Our Opinion: Security must be a top priorityPublished 9:01am Wednesday, January 29, 2014
It is estimated that up to 40 million credit and debit cards could be at risk after the 2013 holiday season.
Target Corp.’s initial consumer financial and personal information breach has only led to more problems, and now, warnings are out to beware of scam calls and emails that might become an even bigger problem than the initial breach.
It is interesting that the issue may have never happened if the U.S. used a tougher-to-crack system designed for the 21st century like many other countries.
The recent Target security breach should act as a wake-up call to start transitioning to a better, more secure system.
Many European countries made the shift from magnetic strip cards to a chip-and-PIN system in the early to mid-2000s, but the U.S. lagged behind.
Why? The transition to a new system would cost retailers billions nationwide, so we have always fallen back to the old “if it ain’t broke, don’t fix it” mentality.
The recent Target issue might be an indicator that the system might finally be “broke.”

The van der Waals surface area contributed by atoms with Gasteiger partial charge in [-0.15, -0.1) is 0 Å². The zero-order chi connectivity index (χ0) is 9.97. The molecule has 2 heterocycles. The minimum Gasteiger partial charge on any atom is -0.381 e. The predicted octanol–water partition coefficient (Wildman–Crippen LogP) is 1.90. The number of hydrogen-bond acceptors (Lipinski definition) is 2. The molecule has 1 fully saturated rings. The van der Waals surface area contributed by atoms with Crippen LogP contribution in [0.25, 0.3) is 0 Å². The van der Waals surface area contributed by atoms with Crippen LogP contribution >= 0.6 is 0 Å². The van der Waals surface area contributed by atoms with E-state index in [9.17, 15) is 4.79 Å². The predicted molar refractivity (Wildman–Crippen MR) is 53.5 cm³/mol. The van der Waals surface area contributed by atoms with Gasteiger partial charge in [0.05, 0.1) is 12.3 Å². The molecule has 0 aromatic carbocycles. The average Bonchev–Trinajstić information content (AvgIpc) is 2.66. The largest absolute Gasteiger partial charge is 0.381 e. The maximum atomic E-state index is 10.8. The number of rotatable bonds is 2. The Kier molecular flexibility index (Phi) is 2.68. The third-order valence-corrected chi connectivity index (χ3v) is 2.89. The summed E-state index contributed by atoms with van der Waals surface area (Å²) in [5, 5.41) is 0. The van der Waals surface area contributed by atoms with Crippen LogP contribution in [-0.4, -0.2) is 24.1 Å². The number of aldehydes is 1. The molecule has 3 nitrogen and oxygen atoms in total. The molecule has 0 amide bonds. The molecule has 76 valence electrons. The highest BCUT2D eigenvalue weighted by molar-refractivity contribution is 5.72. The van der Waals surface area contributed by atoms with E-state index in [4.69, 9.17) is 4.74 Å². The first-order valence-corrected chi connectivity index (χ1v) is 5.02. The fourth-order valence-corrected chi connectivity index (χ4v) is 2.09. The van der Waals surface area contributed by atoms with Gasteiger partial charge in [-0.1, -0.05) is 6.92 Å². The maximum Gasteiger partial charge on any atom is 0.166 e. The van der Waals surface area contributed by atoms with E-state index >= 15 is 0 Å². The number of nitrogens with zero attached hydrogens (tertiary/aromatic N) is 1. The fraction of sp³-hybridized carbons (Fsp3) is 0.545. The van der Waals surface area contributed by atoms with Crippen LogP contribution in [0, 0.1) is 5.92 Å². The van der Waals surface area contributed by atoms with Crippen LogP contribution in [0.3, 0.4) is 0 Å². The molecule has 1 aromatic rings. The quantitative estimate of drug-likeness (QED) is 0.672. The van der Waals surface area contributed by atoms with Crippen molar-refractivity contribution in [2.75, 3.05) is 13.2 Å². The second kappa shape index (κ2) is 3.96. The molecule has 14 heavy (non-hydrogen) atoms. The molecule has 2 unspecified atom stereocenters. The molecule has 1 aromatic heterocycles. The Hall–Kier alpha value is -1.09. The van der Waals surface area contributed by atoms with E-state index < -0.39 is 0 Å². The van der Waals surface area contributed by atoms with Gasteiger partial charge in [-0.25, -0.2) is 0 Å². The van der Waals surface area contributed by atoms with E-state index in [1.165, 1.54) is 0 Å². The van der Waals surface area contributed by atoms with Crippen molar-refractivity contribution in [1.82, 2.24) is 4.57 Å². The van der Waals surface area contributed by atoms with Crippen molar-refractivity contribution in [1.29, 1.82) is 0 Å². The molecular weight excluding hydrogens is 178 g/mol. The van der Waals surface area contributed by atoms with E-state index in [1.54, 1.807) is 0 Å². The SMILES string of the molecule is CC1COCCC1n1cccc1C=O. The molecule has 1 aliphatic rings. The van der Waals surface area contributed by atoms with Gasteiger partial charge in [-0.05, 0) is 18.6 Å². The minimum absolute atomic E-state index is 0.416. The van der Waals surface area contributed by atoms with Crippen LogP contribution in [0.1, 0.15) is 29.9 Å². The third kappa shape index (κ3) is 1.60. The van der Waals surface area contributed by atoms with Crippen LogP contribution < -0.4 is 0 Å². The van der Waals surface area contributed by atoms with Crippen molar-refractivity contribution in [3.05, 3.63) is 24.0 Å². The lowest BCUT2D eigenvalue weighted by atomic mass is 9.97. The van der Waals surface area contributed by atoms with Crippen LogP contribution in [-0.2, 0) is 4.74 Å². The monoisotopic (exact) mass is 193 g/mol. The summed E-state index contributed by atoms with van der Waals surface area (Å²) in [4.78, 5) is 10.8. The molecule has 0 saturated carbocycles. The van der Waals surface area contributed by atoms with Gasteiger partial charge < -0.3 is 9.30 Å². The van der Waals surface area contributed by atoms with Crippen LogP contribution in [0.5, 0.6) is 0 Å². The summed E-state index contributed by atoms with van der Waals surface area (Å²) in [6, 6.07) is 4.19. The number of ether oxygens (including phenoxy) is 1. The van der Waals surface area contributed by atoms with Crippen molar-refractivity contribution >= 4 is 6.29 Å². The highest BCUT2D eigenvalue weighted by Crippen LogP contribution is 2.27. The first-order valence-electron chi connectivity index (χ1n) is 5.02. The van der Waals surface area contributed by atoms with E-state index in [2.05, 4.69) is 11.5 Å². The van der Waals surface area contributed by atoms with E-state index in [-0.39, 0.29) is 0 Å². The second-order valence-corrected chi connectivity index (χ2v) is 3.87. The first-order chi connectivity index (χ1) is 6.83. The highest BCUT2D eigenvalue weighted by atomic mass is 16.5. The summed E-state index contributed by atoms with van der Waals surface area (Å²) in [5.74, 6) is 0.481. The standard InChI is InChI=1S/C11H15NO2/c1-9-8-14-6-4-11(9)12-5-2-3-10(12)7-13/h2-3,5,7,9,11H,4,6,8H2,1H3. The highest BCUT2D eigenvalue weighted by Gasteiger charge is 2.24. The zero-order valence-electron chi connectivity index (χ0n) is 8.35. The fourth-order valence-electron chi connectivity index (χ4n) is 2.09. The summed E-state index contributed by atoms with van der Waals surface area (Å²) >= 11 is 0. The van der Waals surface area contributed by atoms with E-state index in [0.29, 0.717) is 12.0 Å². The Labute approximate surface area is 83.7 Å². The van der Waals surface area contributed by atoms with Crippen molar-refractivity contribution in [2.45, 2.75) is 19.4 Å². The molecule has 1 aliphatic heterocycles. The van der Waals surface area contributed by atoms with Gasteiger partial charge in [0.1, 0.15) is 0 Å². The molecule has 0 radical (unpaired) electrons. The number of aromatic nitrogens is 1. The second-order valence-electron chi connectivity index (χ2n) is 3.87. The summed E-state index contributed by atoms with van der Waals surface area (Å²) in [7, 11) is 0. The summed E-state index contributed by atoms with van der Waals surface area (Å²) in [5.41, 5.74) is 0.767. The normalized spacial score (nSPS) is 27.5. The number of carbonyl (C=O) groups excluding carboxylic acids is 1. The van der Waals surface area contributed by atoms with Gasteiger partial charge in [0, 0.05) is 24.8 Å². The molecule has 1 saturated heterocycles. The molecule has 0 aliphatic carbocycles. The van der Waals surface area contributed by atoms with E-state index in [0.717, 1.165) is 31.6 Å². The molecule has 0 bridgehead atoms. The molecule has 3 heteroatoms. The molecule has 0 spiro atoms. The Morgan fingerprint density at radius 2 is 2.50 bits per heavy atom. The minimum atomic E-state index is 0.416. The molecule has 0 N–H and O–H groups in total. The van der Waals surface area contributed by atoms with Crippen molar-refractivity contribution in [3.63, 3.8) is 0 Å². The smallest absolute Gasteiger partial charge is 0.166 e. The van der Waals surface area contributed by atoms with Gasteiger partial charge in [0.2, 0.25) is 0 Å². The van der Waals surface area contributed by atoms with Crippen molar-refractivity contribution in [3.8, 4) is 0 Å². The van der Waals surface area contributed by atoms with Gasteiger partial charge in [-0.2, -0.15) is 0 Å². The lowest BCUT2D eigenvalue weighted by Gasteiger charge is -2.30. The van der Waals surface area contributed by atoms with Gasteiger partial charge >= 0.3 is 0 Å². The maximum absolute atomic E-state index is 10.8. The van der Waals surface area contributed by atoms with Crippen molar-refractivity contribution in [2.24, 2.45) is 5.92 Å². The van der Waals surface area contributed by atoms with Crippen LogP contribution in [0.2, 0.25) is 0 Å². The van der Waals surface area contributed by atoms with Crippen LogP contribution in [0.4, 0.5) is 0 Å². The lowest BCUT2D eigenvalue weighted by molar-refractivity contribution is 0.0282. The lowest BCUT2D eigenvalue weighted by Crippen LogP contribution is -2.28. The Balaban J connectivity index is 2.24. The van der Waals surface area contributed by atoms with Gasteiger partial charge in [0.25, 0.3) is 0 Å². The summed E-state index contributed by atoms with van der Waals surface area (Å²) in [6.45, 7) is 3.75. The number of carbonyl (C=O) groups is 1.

Some have been skeptical of a transition to chip-and-PIN for fear that something new and better might come around right after billions of dollars have been spent on the new system.
That should be no reason to sit in the mud, however, and it’s time to move forward. The upgrade to chip-and-PIN might lead to a transition where we pay with smartphones, thumb prints or retina scans.
Who knows? It’s called progress, and it’s time to get away from the magnetic strip. It’s too easy for fraudsters to bust, and security isn’t going to get better with the current system.
It’s going to take cooperation from everyone to take steps toward a more secure system. In the meantime, don’t fall for any scams from anyone claiming to represent Target. Those who are concerned, are encouraged to check their bank account daily and contact a bank representative if any unexpected activity shows up.